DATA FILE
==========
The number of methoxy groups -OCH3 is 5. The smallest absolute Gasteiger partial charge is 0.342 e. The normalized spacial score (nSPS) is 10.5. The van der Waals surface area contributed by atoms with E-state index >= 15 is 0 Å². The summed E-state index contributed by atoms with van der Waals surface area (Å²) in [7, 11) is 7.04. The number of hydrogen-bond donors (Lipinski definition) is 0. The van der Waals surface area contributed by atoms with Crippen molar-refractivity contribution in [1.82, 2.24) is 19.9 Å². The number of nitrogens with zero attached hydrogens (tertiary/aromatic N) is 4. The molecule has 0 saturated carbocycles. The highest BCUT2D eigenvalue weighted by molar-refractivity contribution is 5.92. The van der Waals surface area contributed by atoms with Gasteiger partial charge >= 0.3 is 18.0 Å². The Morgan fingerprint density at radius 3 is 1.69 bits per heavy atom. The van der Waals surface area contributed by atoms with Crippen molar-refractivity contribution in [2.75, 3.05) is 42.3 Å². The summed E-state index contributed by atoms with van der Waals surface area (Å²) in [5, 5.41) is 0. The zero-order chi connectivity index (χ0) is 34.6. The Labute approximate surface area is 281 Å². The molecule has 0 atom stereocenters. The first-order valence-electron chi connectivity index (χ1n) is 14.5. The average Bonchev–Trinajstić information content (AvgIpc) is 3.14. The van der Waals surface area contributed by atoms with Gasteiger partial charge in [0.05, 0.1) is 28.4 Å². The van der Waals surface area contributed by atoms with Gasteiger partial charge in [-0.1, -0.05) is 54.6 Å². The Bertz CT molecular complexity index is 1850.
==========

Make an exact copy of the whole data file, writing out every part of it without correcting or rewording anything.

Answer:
The number of methoxy groups -OCH3 is 5. The smallest absolute Gasteiger partial charge is 0.342 e. The normalized spacial score (nSPS) is 10.5. The van der Waals surface area contributed by atoms with E-state index >= 15 is 0 Å². The summed E-state index contributed by atoms with van der Waals surface area (Å²) in [7, 11) is 7.04. The number of hydrogen-bond donors (Lipinski definition) is 0. The van der Waals surface area contributed by atoms with Crippen molar-refractivity contribution in [1.82, 2.24) is 19.9 Å². The number of nitrogens with zero attached hydrogens (tertiary/aromatic N) is 4. The molecule has 0 saturated carbocycles. The highest BCUT2D eigenvalue weighted by molar-refractivity contribution is 5.92. The van der Waals surface area contributed by atoms with Gasteiger partial charge >= 0.3 is 18.0 Å². The Morgan fingerprint density at radius 3 is 1.69 bits per heavy atom. The van der Waals surface area contributed by atoms with Crippen molar-refractivity contribution in [2.75, 3.05) is 42.3 Å². The summed E-state index contributed by atoms with van der Waals surface area (Å²) in [5, 5.41) is 0. The zero-order chi connectivity index (χ0) is 34.6. The Labute approximate surface area is 281 Å². The molecule has 0 atom stereocenters. The first-order valence-electron chi connectivity index (χ1n) is 14.5. The average Bonchev–Trinajstić information content (AvgIpc) is 3.14. The van der Waals surface area contributed by atoms with Gasteiger partial charge in [0.05, 0.1) is 28.4 Å². The van der Waals surface area contributed by atoms with Gasteiger partial charge in [-0.1, -0.05) is 54.6 Å². The Bertz CT molecular complexity index is 1850.